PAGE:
The above story is based on materials provided by University of Washington. Note: Materials may be edited for content and length.


Journal Reference:

  1. B. P. Doehle, K. Chang, A. Rustagi, J. McNevin, M. J. McElrath, M. Gale. Vpu mediates IRF3 depletion during HIV infection by a lysosomal-dependent mechanism. Journal of Virology, 2012; DOI: 10.1128/JVI.00423-12

Cite This Page:

University of Washington. "Why the human body cannot fight HIV infection." ScienceDaily. ScienceDaily, 12 July 2012. <www.sciencedaily.com/releases/2012/07/120712101551.htm>.
University of Washington. (2012, July 12). Why the human body cannot fight HIV infection. ScienceDaily. Retrieved December 17, 2014 from www.sciencedaily.com/releases/2012/07/120712101551.htm
University of Washington. "Why the human body cannot fight HIV infection." ScienceDaily. www.sciencedaily.com/releases/2012/07/120712101551.htm (accessed December 17, 2014).

Share This


More From ScienceDaily



More Health & Medicine News

Wednesday, December 17, 2014

Featured Research

from universities, journals, and other organizations


Featured Videos

from AP, Reuters, AFP, and other news services

UN: Up to One Million Facing Hunger in Ebola-Hit Countries

UN: Up to One Million Facing Hunger in Ebola-Hit Countries

AFP (Dec. 17, 2014) Border closures, quarantines and crop losses in West African nations battling the Ebola virus could lead to as many as one million people going hungry, UN food agencies said on Wednesday. Duration: 00:52 Video provided by AFP
Powered by NewsLook.com
When You Lose Weight, This Is Where The Fat Goes

When You Lose Weight, This Is Where The Fat Goes

Newsy (Dec. 17, 2014) Can fat disappear into thin air? New research finds that during weight loss, over 80 percent of a person's fat molecules escape through the lungs. Video provided by Newsy
Powered by NewsLook.com
Flu Outbreak Closing Schools in Ohio

Flu Outbreak Closing Schools in Ohio

AP (Dec. 17, 2014) A wave of flu illnesses has forced some Ohio schools to shut down over the past week. State officials confirmed one pediatric flu-related death, a 15-year-old girl in southern Ohio. (Dec. 17) Video provided by AP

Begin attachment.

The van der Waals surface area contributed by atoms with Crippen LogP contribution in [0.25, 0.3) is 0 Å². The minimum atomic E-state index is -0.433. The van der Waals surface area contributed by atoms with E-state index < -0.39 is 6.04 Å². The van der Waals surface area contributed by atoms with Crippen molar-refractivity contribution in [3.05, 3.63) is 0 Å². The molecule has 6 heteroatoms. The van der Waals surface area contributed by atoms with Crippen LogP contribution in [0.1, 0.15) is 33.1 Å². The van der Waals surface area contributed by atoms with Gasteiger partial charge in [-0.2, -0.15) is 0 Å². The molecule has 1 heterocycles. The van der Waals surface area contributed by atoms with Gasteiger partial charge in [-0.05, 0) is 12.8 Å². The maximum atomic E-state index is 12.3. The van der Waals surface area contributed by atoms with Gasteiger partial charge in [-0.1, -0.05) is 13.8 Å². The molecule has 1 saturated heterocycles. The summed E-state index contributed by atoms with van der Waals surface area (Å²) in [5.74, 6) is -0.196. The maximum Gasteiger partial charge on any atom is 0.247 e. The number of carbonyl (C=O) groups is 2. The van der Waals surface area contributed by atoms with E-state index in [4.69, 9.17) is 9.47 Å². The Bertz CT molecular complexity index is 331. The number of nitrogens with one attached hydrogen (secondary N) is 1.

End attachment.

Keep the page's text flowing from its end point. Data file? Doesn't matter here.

Powered by NewsLook.com
In Rural Sierra Leone the Red Cross Battles Ebola

In Rural Sierra Leone the Red Cross Battles Ebola

AFP (Dec. 17, 2014) The Red Cross battles the Ebola virus in rural Sierra Leone and its fallout. In one treatment centre in the city of Kenema, the Red Cross also runs a kindergarten. Duration: 00:41 Video provided by AFP
Powered by NewsLook.com

Search ScienceDaily

Number of stories in archives: 140,361

Find with keyword(s):
Enter a keyword or phrase to search ScienceDaily for related topics and research stories.

Save/Print:
Share:

Breaking News:

Strange & Offbeat Stories


Health & Medicine

Mind & Brain

Living & Well

In Other News

... from NewsDaily.com

Science News

Health News

Environment News

Technology News



Save/Print:
Share:

Free Subscriptions


Get the latest science news with ScienceDaily's free email newsletters, updated daily and weekly. Or view hourly updated newsfeeds in your RSS reader:

Get Social & Mobile


Keep up to date with the latest news from ScienceDaily via social networks and mobile apps:

Have Feedback?


Tell us what you think of ScienceDaily -- we welcome both positive and negative comments. Have any problems using the site? Questions?
Mobile: iPhone Android Web
Follow: Facebook Twitter Google+
Subscribe: RSS Feeds Email Newsletters
Latest Headlines Health & Medicine Mind & Brain Space & Time Matter & Energy Computers & Math Plants & Animals Earth & Climate Fossils & Ruins